There’s much talk about early bird political action committees who are already fundraising for a potential Hillary Clinton campaign for president. Such news takes a back seat to a close head count on Capitol Hill by The Hill newspaper, revealing how many Democratic lawmakers have stepped forward to endorse Mrs. Clinton, though she has yet to declare her intentions.
The numbers so far: 18 senators, 16 of whom are female - and 39 members of the House, a roster that also includes 13 women.
“The level of support is astounding, especially two-and-a-half years before the Democratic Party hosts its nominating convention. The total represents more than 20 percent of the 253 Democrats in the House and Senate. It is also more than half of the lawmaker endorsements Clinton received in 2008,” point out Jasmine Sachar and Bob Cusack, who made the count.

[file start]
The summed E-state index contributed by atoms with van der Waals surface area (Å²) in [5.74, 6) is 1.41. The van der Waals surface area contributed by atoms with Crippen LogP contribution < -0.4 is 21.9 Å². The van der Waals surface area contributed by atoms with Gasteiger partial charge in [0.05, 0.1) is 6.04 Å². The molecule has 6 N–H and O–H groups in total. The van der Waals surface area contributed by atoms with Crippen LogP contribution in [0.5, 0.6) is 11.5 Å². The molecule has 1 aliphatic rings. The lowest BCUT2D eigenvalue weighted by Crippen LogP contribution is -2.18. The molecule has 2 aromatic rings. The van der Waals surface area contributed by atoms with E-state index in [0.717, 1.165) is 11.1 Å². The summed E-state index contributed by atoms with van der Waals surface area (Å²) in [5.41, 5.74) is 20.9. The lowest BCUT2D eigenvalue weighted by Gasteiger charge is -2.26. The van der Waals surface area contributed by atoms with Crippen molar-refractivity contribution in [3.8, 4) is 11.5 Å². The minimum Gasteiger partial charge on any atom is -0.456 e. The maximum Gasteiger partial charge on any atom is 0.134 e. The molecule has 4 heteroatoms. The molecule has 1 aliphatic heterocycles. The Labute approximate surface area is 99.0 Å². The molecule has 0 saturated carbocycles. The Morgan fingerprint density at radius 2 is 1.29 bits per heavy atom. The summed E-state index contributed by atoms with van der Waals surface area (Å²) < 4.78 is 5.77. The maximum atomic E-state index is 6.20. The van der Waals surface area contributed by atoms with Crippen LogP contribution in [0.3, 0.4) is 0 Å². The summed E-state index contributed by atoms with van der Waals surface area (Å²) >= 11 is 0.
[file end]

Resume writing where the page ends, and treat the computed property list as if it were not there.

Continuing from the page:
House Minority Whip Steny Hoyer of Maryland is among the Clinton fans, despite the fact that Gov. Martin O’Malley, a Democrat in his own state, might also run.
Ready for Hillary, the grassroots super PAC founded by volunteers a year ago, recently revealed it had raised more than $4 million in 2013. The aggressive group has organized events in Iowa to place Mrs. Clinton on the ballot, hired a director for Latino voter outreach plus some additional staffers.
But a Clinton campaign could be a complicated business. Sen. Rand Paul has spoken out twice against the prospect of a “President” Hillary Clinton. The Kentucky Republican is leery of the idea that former President Bill Clinton could be part of the package should his spouse run for the White House.
He has not forgotten Mr. Clinton’s dalliance with White House intern Monica Lewinsky 16 years ago that ultimately led to the president’s impeachment. Mr. Paul told both NBC and CBS this week that it was “predatory behavior” overlooked by the news media. Now that Democrats insist that the GOP has carried on a “war against women”, the dynamics are even more complex.
“They have the gall to stand up and say Republicans are having a war on women?” Mr. Paul demanded. “I think it’s a factor. Now, it’s not Hillary’s fault. But it is a factor in judging Bill Clinton in history. This is in regard to the Clintons. Sometimes it’s hard to separate one from the other.”